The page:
Calculate Date of Spring Equinox, possibly using JPL's Horizons website?

I'm familiar with orbit ephemerides and the ways to use those to plot orbits and positions. However, in all the charts I find, I can't seem to find a way to determine when an equinox on another planet occurs.

Take for an example the data one can generate from JPL HORIZONS. I can get the ephemerides and osculating for Earth and Mars. The spring equinox on Earth is easy, it's defined as the X axis. But within HORIZONS, I can't seem to find anywhere that determines the "local X axis" for Mars, to determine the first day of spring.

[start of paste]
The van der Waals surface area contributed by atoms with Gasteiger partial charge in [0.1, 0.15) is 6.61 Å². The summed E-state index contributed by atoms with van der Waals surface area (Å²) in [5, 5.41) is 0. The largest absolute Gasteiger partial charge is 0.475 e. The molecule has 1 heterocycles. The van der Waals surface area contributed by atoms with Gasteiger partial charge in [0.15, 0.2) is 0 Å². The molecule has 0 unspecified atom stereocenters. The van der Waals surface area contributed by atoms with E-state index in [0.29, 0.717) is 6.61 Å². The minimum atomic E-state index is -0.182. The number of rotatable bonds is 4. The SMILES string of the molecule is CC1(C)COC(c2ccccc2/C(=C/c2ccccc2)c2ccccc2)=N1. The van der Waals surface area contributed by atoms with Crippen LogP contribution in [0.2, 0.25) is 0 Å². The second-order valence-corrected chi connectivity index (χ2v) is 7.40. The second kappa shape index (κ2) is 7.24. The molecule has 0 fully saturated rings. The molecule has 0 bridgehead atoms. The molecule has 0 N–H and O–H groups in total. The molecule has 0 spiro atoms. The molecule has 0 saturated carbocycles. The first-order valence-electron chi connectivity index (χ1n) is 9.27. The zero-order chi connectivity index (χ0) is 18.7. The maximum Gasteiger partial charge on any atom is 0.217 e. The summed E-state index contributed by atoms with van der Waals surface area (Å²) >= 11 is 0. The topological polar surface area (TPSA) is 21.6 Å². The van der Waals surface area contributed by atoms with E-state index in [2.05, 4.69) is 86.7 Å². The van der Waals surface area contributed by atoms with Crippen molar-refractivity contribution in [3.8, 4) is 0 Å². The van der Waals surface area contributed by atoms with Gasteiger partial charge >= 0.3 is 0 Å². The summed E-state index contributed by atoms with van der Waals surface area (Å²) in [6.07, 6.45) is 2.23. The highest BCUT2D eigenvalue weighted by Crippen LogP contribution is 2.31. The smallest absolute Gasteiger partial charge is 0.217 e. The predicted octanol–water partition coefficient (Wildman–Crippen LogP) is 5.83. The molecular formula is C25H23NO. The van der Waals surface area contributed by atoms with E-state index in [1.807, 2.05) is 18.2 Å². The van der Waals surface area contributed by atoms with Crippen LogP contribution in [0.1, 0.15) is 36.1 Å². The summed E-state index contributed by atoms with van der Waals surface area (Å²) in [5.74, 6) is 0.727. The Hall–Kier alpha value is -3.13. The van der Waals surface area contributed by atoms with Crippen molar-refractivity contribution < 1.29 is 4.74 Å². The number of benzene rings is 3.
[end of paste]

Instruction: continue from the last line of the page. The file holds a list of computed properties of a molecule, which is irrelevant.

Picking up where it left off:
Now, I can easily Google "Mars seasons" to determine the answer, but if I wanted to extend this exercise for arbitrary planets, where's that data stored? What's that "offset" (angle between reference X and local X) commonly called?

• To get the equinox you need the planet's equator which means you need the orientation of its pole. The orientation of the planets are in Horizons somewhere because you can specify a geographic position on another planet and view another body from it and calculate altitude/azimuth etc. But I'm not sure how to get things out of there in such a form that you would get the JD of the planet's equinox. I have a hunch someone will be able to answer this though. Great first question! +1 – uhoh Mar 28 at 23:21